Inuit art featured on new Canadian banknote

Image of Canada’s new commemorative $10 bill. Owl’s Bouquet, an image by Canadian Inuit artist Kenojuak Ashevak, is featured in the new banknote. The two-sided image is pictured above in the lower left hand corner.(Courtesy Bank of Canada)
The Bank of Canada has released a new $10 bill featuring the work of one of Canada’s most renowned artists, Kenojuak Ashevak.

The bill’s design was revealed this month in Ottawa to mark the 150th anniversary of Canadian Confederation on July 1.

A two-sided, holographic version of Ashevak’s 2007 stonecut and stencil print Owl’s Bouquet is featured on the bill in a clear window.

Dorset Fine Arts, the marketing division of the West Baffin Eskimo Co-operative/Kinngait Studios, said the inclusion of Ashevak’s work was an important day for Inuit art.

“Kinngait Studios has been creative home to many significant Canadian artists, and one of its most beloved is Kenojuak Ashevak”  West Baffin Eskimo Cooperative President Pingwartok Ottokie said in a statement on Monday.

“It is fitting that her work be a feature of this new commemorative bank note, both as a tribute to her artistic legacy and as a reminder of the ongoing cultural contribution of Inuit art from Cape Dorset.”

It’s the first time the work of an Inuit artist has appeared on a bank note and only the second time original visual art has been included, the statement said.

The Pioneer – Kenojuak Ashevak

Watch Eye on the Arctic’s 2010 conversation with Kenojuak Ashevak, when we visited her home in Cape Dorset, Nunavut to talk art, her creative process and what’s ahead for the new generation of Inuit artists:

Bringing Arctic art to the world

Kenojuak Ashevak (1927-2013) was born in the southern part of Baffin Island in what is now Canada’s eastern Arctic territory of Nunavut.

She was one of the most successful artists to come out of Cape Dorset’s Kinngait Studios.

Her 1960 image Enchanted Owl is recognized internationally.

Her work has been featured on Canadian stamps and she has also received important commissions like the stained glass window at Appleby College’s John Bell Chapel in Oakville, Ontario, a town west of Toronto.

Marking Canada’s birthday
Ginette Petitpas Taylor, parliamentary secretary to the minister of finance and Stephen S. Poloz, governor of the Bank of Canada unveil the bank note last week. Prominent historical figures and Canadian landscapes are featured in the commemorative design. (Courtesy Bank of Canada)

Other images on the new bill, include four historically prominent politicians.

Canada’s first prime minister, Sir John A. Macdonald; Sir George-Étienne Cartier, one of the fathers of Canadian confederation;  Agnes Macphail, who in 1921 became the first woman elected to Canada’s House of Commons; and James Gladstone, also known by his blackfoot name, Akay-na-muka, a member of the Kainai (Blood) First Nation, who became a Canadian senator in 1958.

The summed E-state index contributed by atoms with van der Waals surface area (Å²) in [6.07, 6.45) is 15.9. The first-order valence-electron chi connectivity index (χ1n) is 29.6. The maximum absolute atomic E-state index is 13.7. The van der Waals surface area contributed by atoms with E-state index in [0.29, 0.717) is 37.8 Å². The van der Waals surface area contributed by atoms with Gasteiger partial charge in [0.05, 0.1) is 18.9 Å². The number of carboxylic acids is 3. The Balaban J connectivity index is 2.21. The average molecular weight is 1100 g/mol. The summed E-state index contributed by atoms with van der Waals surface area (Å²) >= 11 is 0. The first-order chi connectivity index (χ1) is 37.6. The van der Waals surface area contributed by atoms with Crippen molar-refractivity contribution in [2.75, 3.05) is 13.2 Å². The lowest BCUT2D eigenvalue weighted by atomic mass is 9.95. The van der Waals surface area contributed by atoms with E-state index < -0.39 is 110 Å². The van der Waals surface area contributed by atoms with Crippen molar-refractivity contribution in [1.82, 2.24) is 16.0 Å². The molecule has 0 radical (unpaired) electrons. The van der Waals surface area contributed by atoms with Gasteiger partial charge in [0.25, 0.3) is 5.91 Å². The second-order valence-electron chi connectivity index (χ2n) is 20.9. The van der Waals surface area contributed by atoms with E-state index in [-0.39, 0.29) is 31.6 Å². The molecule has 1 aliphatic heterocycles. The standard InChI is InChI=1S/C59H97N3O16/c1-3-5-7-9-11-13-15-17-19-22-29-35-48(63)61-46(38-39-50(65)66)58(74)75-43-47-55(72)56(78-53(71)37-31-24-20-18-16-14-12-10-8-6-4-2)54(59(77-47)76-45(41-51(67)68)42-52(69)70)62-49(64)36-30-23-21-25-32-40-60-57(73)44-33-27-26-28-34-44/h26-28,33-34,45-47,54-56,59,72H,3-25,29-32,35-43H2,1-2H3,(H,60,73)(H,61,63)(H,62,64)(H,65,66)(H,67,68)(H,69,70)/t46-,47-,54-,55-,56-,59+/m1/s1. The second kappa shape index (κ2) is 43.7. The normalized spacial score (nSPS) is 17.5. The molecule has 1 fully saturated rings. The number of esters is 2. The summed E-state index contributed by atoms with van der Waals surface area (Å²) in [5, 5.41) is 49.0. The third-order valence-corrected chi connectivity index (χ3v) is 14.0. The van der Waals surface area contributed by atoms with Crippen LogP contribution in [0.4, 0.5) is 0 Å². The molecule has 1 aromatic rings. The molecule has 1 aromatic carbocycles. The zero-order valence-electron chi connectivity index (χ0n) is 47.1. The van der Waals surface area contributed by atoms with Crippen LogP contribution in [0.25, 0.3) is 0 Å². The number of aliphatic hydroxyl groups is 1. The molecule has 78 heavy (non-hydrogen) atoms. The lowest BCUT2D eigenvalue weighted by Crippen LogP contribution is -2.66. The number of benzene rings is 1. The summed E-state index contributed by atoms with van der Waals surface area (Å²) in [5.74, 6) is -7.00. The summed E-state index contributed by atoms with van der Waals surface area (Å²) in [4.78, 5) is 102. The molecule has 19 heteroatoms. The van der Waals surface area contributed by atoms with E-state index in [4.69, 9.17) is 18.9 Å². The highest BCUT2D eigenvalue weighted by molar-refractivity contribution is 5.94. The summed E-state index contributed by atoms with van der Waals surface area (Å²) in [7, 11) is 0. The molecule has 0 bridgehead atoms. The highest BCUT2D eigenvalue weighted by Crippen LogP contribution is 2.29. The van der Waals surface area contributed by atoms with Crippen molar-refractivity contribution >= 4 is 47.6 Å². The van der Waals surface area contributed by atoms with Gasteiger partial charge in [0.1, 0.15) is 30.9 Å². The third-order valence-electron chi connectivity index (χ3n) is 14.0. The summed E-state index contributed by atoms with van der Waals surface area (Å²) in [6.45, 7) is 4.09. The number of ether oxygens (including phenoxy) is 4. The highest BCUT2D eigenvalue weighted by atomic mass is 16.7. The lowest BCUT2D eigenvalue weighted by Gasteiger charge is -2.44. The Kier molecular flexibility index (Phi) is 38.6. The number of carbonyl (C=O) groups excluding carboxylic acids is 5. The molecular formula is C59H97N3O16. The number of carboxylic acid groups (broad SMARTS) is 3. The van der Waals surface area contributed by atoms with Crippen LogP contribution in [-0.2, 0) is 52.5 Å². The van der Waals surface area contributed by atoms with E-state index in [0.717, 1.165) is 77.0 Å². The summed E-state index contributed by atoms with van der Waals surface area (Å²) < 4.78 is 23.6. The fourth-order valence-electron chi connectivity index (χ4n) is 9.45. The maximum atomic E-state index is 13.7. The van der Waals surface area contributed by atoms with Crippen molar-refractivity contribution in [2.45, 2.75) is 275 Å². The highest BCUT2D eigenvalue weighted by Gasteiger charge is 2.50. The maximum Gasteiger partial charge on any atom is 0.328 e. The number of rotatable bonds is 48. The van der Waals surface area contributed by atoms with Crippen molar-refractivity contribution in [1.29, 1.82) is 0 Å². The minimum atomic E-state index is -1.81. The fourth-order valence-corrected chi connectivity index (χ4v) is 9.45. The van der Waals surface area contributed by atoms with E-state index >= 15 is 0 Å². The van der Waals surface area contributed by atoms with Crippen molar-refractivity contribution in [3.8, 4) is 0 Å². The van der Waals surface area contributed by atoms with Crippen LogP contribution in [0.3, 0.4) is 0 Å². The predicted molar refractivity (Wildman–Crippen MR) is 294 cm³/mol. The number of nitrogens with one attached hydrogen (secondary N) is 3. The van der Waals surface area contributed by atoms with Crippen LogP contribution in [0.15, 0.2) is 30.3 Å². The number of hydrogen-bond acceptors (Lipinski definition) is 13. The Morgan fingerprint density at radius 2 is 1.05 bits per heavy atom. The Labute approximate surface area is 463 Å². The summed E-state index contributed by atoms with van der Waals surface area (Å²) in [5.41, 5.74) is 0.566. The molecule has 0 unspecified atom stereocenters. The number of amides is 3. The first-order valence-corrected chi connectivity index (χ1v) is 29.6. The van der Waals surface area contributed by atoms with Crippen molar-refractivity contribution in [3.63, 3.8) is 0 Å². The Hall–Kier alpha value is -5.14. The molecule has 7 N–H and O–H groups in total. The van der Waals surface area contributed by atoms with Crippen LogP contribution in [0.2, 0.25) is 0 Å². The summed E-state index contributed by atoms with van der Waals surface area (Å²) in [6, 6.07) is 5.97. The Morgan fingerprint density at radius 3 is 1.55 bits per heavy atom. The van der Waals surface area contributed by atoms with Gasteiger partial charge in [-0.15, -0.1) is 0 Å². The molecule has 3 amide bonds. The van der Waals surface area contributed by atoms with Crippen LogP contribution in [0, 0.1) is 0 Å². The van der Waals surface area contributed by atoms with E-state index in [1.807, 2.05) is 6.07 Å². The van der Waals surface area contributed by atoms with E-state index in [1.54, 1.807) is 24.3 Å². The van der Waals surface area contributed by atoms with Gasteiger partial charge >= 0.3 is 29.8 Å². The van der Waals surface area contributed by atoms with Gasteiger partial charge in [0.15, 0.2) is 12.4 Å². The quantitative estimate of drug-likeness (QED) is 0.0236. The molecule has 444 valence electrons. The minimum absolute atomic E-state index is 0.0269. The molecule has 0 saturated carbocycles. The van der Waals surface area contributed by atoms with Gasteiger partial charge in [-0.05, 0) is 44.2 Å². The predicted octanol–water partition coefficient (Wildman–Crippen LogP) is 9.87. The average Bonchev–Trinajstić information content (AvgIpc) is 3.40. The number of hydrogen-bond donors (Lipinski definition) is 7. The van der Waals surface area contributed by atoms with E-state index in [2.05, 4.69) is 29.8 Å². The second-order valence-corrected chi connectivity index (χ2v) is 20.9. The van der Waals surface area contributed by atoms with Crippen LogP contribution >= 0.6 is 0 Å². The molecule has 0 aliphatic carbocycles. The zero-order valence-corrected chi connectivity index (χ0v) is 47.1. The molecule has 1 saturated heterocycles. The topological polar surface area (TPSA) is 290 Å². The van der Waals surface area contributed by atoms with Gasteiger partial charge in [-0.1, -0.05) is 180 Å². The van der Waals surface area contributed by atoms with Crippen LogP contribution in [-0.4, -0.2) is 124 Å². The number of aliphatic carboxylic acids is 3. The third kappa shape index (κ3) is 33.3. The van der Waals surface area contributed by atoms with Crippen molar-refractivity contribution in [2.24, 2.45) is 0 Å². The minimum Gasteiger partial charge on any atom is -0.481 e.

The new $10 dollar bill is only the fourth time the Bank of Canada has issued a commemorative note: the others were in 1935 to celebrate the Silver Jubilee of King George V; 1967 to mark the centennial of Confederation; and in 2015, to mark the reign of Queen Elizabeth II, the longest-reigning sovereign in Canada’s modern era.

Forty million of the banknotes will be issued.

The bill goes into circulation on June 1, 2017.

What does the all this look like up-close?

For more on the new bill, the people depicted, and to explore the commemorative design in detail, visit the Bank of Canada’s interactive website

Write to Eilís Quinn at eilis.quinn(at)

Related stories from around the North: 

Canada: VIDEO: Arctic Art – In studio with Jimmy Kamimmalik, Eye on the Arctic

Finland:  London gallery offers multimedia Sámi art, Yle News

Greenland: Canadian artist explores Greenland’s past, Eye on the Arctic

Russia: Karelian art on show in Russia, Yle News

Sweden:  Swedish Sámi visual artist shaping climate changes, Radio Sweden

United States:  ‘I Am Inuit’ goes from Instagram to museum in Anchorage, Alaska, Alaska Public Radio Network


Eilís Quinn, Eye on the Arctic

Eilís Quinn is an award-winning journalist and manages Radio Canada International’s Eye on the Arctic news cooperation project. Eilís has reported from the Arctic regions of all eight circumpolar countries and has produced numerous documentary and multimedia series about climate change and the issues facing Indigenous peoples in the North.

Her investigative report "Death in the Arctic: A community grieves, a father fights for change," about the murder of Robert Adams, a 19-year-old Inuk man from Arctic Quebec, received the silver medal for “Best Investigative Article or Series” at the 2019 Canadian Online Publishing Awards. The project also received an honourable mention for excellence in reporting on trauma at the 2019 Dart Awards in New York City.

Her report “The Arctic Railway: Building a future or destroying a culture?” on the impact a multi-billion euro infrastructure project would have on Indigenous communities in Arctic Europe was a finalist at the 2019 Canadian Association of Journalists award in the online investigative category.

Her multimedia project on the health challenges in the Canadian Arctic, "Bridging the Divide," was a finalist at the 2012 Webby Awards.

Her work on climate change in the Arctic has also been featured on the TV science program Découverte, as well as Le Téléjournal, the French-Language CBC’s flagship news cast.

Eilís has worked for media organizations in Canada and the United States and as a TV host for the Discovery/BBC Worldwide series "Best in China."

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